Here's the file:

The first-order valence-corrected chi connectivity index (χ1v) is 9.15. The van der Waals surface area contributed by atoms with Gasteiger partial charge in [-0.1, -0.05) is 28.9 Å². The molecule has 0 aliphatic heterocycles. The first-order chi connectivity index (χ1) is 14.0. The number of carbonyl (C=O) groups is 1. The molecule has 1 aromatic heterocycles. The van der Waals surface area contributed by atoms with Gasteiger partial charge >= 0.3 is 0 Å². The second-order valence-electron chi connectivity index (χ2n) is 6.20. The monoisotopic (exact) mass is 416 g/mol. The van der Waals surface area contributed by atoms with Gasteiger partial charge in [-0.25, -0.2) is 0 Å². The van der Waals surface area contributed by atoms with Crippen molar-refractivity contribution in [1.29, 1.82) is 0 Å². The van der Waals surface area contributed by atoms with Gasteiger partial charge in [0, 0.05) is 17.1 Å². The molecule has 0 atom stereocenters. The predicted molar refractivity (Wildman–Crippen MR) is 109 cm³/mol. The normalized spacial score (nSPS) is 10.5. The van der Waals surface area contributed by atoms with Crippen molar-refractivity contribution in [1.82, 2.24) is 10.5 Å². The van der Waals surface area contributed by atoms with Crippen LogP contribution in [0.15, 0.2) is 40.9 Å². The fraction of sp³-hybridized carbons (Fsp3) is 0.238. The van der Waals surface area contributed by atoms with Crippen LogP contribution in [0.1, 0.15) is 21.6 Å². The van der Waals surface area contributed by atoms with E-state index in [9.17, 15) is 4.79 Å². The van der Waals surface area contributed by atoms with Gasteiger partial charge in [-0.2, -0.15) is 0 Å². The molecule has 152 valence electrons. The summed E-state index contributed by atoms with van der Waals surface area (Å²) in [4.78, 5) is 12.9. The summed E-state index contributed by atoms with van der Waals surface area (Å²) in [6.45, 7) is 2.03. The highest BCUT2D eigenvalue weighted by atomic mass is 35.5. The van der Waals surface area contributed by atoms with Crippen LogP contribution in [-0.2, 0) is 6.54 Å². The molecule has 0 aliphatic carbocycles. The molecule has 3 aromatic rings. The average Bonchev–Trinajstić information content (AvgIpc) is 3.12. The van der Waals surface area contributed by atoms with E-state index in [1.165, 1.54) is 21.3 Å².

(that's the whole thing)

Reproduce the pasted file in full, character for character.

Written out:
The first-order valence-corrected chi connectivity index (χ1v) is 9.15. The van der Waals surface area contributed by atoms with Gasteiger partial charge in [-0.1, -0.05) is 28.9 Å². The molecule has 0 aliphatic heterocycles. The first-order chi connectivity index (χ1) is 14.0. The number of carbonyl (C=O) groups is 1. The molecule has 1 aromatic heterocycles. The van der Waals surface area contributed by atoms with Gasteiger partial charge >= 0.3 is 0 Å². The second-order valence-electron chi connectivity index (χ2n) is 6.20. The monoisotopic (exact) mass is 416 g/mol. The van der Waals surface area contributed by atoms with Gasteiger partial charge in [-0.25, -0.2) is 0 Å². The van der Waals surface area contributed by atoms with Crippen molar-refractivity contribution in [1.29, 1.82) is 0 Å². The van der Waals surface area contributed by atoms with Gasteiger partial charge in [0, 0.05) is 17.1 Å². The molecule has 0 atom stereocenters. The predicted molar refractivity (Wildman–Crippen MR) is 109 cm³/mol. The normalized spacial score (nSPS) is 10.5. The van der Waals surface area contributed by atoms with Crippen molar-refractivity contribution in [1.82, 2.24) is 10.5 Å². The van der Waals surface area contributed by atoms with Crippen LogP contribution in [0.15, 0.2) is 40.9 Å². The fraction of sp³-hybridized carbons (Fsp3) is 0.238. The van der Waals surface area contributed by atoms with Crippen LogP contribution in [0.1, 0.15) is 21.6 Å². The van der Waals surface area contributed by atoms with E-state index in [9.17, 15) is 4.79 Å². The van der Waals surface area contributed by atoms with Gasteiger partial charge in [-0.2, -0.15) is 0 Å². The molecule has 152 valence electrons. The summed E-state index contributed by atoms with van der Waals surface area (Å²) in [4.78, 5) is 12.9. The summed E-state index contributed by atoms with van der Waals surface area (Å²) in [6.45, 7) is 2.03. The highest BCUT2D eigenvalue weighted by atomic mass is 35.5. The van der Waals surface area contributed by atoms with Crippen LogP contribution in [-0.2, 0) is 6.54 Å². The molecule has 0 aliphatic carbocycles. The molecule has 3 aromatic rings. The average Bonchev–Trinajstić information content (AvgIpc) is 3.12. The van der Waals surface area contributed by atoms with E-state index in [1.165, 1.54) is 21.3 Å².